Royal Air Maroc Provides Bizarre Explanation For Their Frankfurt “Incident”

Filed Under: Royal Air Maroc

Earlier I posted the insane video footage of a Royal Air Maroc 737 struggling to take off at Frankfurt Airport.

In the video you can see a Royal Air Maroc 737-700 lift its nose but struggle to take off. It very briefly gets airborne (which could have led to a stall), but then the pilots bring it back down, continue to accelerate, and then finally take off.

We ultimately don’t know what caused the incident. It could have been that the pilots didn’t use enough flaps. It could have been that the pilots had the takeoff speed wrong. Or it could have been any of a number of other things.

Even if the pilots caused it, their recovery in the incident was excellent, it would seem.

The Aviation Herald covered this incident, including the bizarre explanation that Royal Air Maroc provided of the incident on Twitter, which roughly translates as follows:

“Following dissemination of false information about flight AT-811 of July 23rd, Frankfurt – Casablanca, we wish to clarify that Frankfurt tower advised the captain of our flight in question of possible wake turbulence as result of a simultaneous landing of an A330. As result the captain performed a maneuver to accelerate in order to achieve speeds which permitted safe takeoff.”

This suggests that the pilot intentionally performed the maneuver to avoid wake turbulence.

I’m not an airline pilot, though I showed the video and Royal Air Maroc’s explanation to a friend who’s a 737 captain, and his response was simply “wtf?”

I know I have quite a few readers who are Boeing pilots, so let me throw it out there… is the “almost have a tail strike, then get airborne at stall-worthy speeds, and then get back on the runway to gain enough speed” maneuver something others are familiar with, or is it something only Royal Air Maroc trains their pilots to do?

I understand Royal Air Maroc probably wants to save face here, but it seems like “we’re investigating the incident” may have been a better answer.

Truly a bizarre explanation…

  1. My friend who is a B767 captain pilot said it looked like wake turbulence. He thinks slats were set for takeoff . My discussion with him happened before this report.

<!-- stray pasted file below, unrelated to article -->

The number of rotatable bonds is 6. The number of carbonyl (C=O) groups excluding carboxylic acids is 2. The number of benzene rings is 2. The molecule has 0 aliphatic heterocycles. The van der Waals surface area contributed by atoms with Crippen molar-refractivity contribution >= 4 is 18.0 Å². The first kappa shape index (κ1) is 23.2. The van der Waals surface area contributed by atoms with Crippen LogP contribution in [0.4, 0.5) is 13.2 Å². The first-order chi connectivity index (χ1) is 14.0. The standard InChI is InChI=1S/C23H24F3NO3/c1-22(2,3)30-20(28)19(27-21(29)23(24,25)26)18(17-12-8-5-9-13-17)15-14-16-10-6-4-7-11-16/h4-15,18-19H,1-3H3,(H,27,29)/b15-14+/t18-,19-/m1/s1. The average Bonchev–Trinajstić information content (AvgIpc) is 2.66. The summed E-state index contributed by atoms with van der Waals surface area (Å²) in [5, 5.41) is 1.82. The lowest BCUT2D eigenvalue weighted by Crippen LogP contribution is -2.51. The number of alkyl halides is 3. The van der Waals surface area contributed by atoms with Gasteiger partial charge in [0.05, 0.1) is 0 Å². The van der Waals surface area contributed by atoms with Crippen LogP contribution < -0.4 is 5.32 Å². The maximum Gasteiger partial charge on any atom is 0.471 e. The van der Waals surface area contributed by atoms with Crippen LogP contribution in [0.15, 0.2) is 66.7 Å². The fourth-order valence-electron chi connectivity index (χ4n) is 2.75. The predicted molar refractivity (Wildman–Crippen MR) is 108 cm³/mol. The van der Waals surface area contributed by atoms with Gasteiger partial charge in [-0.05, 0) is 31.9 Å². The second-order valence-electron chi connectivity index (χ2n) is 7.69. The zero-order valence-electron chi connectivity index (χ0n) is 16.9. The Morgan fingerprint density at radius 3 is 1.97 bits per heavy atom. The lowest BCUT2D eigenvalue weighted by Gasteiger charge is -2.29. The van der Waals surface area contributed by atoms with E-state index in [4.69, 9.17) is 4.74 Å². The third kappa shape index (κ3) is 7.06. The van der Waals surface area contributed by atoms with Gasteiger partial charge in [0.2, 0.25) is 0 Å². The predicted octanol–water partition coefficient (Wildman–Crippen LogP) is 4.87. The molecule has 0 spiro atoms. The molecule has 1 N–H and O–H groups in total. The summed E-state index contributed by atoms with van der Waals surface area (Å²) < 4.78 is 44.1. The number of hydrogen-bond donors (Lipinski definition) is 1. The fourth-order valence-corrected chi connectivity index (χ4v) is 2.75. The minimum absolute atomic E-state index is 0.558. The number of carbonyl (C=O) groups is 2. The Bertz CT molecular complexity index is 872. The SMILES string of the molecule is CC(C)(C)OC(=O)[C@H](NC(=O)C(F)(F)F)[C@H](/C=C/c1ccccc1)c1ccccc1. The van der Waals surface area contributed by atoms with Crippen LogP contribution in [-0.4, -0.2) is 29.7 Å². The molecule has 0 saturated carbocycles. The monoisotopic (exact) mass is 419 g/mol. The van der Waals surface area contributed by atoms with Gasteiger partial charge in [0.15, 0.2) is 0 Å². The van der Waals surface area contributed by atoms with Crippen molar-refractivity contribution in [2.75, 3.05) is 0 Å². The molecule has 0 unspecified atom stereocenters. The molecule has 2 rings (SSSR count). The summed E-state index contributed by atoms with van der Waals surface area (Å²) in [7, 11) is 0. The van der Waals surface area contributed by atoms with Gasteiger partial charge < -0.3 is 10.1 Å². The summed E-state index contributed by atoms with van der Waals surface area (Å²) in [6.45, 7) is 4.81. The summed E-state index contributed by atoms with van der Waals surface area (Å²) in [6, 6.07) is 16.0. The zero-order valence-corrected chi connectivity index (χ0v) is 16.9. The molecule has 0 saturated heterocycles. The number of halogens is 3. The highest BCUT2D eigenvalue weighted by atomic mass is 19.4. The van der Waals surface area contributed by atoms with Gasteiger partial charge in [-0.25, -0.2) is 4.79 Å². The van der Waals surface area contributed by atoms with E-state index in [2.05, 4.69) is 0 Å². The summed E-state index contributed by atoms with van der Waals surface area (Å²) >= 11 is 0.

2. For some people, admitting one made a mistake is not seen as something courageous or respectable – it is seen as weak, so it is better to minimize and deny than to take responsibility.

  3. @ Endre — Remember that from my flight training back in the day. But I think a Cessna 172 on a field is a little bit different than a 737 on a long runway. 😉

  4. I am a pilot but not a 737 pilot. I can’t tell for certain in the video though it looks like the flaps may actually be extending during the takeoff roll. So I speculate (and it’s pure speculation) that they initially opened the throttle with zero flaps, got a warning horn, then decided to extend them to the takeoff position during the takeoff roll instead of coming to a stop. Then they tried to rotate at the normal, flaps extended, speed but the wing wasn’t generating enough lift at that point. Thankfully the runway was long enough.

  5. @lucky. The soft field take off manuver was a small joke. Never less, most of Russian type commercial planes in the 50’s 60’s 70’s were built for soft field take off and landings. That is why the Tu 134 Tu 154 IL 62 etc had tandem or triple carriages (4 or 6 wheels per main gear assembly). Even with 100-200 passengers, they had to practice and execute soft field take offs in many Soviet airfields (nose quickly up before true rotation speed). Many of those softfield take offs were very scary from an outside viewer but standard for those pilots who were all Soviet Air Force pilots.